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Iris Messenger Reboot

Preview Image

Preview Image

This article has been on the backlog for quite some time and I dig it back out since reading about Scribus over on HackerNews. It got me thinking about Iris Messenger again and how I should reboot it.

Background

Back in 2017, from the 16th of April through to the 16th of September, I wrote a series of articles under the name of Iris Messenger. As I mentioned in the first article:

Welcome to the Iris Messenger, a free online newsletter aimed at tackling various pieces of interest regarding security, artificial intelligence, software and the greater world. The pieces themselves are aimed to be short, with a maximum of an A5 page being used allowing those with busy schedules to get a brief overview in short time, as easier to write content.

Essentially, it boiled down to collecting a series of links of interest and writing some small text around them. Te real beauty of it was the formatting and seemingly simple approach.

The name itself was derived from Greek mythology, as the messenger between the Gods (those in control) and humans (those without power). The logo, as seen in [1], represents an eye - symbolic of remaining watchful in a world that rewards ignorance. Releases are planned twice a month, the 1st and 16th of each month, meaning 24 issues a year (with volumes increased per year). This may change over time depending on commitment and popularity - the first few months can be considered a trial period.

Title from previous article

Title from previous article

Unfortunately, I only made it to 7 articles:

  1. Iris Messenger Volume 1, Issue 1
  2. Iris Messenger Volume 1, Issue 2
  3. Iris Messenger Volume 1, Issue 3
  4. Iris Messenger Volume 1, Issue 4
  5. Iris Messenger Volume 1, Issue 5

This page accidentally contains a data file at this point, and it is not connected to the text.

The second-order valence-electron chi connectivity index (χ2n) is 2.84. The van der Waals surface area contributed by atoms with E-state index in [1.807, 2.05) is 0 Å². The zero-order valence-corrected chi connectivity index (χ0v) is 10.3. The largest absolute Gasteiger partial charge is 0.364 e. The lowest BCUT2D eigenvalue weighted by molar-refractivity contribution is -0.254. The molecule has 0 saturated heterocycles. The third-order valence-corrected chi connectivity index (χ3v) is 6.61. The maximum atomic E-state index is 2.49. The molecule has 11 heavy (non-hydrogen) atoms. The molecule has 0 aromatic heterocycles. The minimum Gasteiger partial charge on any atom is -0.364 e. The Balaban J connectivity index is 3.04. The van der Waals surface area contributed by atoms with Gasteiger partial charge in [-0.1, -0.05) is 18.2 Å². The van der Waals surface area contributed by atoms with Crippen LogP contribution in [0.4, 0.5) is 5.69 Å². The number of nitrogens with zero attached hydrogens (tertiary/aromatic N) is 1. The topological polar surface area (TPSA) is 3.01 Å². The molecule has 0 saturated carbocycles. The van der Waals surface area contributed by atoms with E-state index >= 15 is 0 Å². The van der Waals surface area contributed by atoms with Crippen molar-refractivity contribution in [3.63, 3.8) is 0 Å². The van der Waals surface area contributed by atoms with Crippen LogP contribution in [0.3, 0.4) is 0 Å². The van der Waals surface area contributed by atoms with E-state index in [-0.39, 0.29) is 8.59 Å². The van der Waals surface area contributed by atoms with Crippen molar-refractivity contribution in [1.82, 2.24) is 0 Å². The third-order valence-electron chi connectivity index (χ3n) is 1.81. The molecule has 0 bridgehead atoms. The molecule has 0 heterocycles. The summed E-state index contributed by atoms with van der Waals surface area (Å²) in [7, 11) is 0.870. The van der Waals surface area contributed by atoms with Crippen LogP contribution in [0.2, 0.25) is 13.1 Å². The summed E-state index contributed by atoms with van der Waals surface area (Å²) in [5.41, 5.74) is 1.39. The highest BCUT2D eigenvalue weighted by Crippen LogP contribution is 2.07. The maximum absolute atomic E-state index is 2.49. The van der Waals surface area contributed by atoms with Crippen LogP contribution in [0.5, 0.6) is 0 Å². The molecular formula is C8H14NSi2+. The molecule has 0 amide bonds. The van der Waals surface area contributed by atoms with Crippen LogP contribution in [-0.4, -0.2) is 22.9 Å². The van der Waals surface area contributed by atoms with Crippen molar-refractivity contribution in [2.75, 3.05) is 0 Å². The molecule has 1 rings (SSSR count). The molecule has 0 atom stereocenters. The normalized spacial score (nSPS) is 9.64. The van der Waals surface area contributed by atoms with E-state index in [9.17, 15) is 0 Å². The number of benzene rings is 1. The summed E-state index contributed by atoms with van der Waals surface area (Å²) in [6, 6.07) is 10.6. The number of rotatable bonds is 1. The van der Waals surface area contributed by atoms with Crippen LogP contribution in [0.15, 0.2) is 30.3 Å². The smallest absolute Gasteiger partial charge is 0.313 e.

6. Iris Messenger Volume 1, Issue 6
  7. Iris Messenger Volume 1, Issue 7

I believe there were a few reasons I only managed to complete this number of articles:

There were some other issues too that I never resolved, such as the URL shortening relying on Google. I thought it could always be done better, and I believe that time is likely now! What's changed?

New Ideas

I have a few new ideas to bring to the article:

Essentially, this will be just a series of things that I personally find interesting and want to share. Hopefully other people also find it interesting.

One thing I will need to do is figure out how to clearly section these ideas from one another and prevent it appearing as one large opinion piece.

Delivery

So next a quick discussion about the delivering of the content.

Timing

One thing I struggled with previously was the timing of the articles. I think one article every two weeks could in theory still be achievable, but for now I will leave this open-ended. Once a month could also be a good option, meaning 12 issues a year.

Formatting

I want to deliver the content in several formats, something that was not originally offered.

Web

I will use the standard CoffeeSpace formatting for the articles, but this will likely not be the best way to view the articles. I suspect it will still be the main way in which most articles are consumed.

With the web-based version will be the automatically generated audio as the other articles also have. At some point I will invest more time into making this experience better.

PDF

I want to maintain the printable PDF version of the article, I really liked this version. The A5 format I suspect is actually quite a nice format still - not too much information on each page. That would make for three columns. I would also suggest that one column is a magazine, two-columns is an engineering paper, making three columns a more distinct format.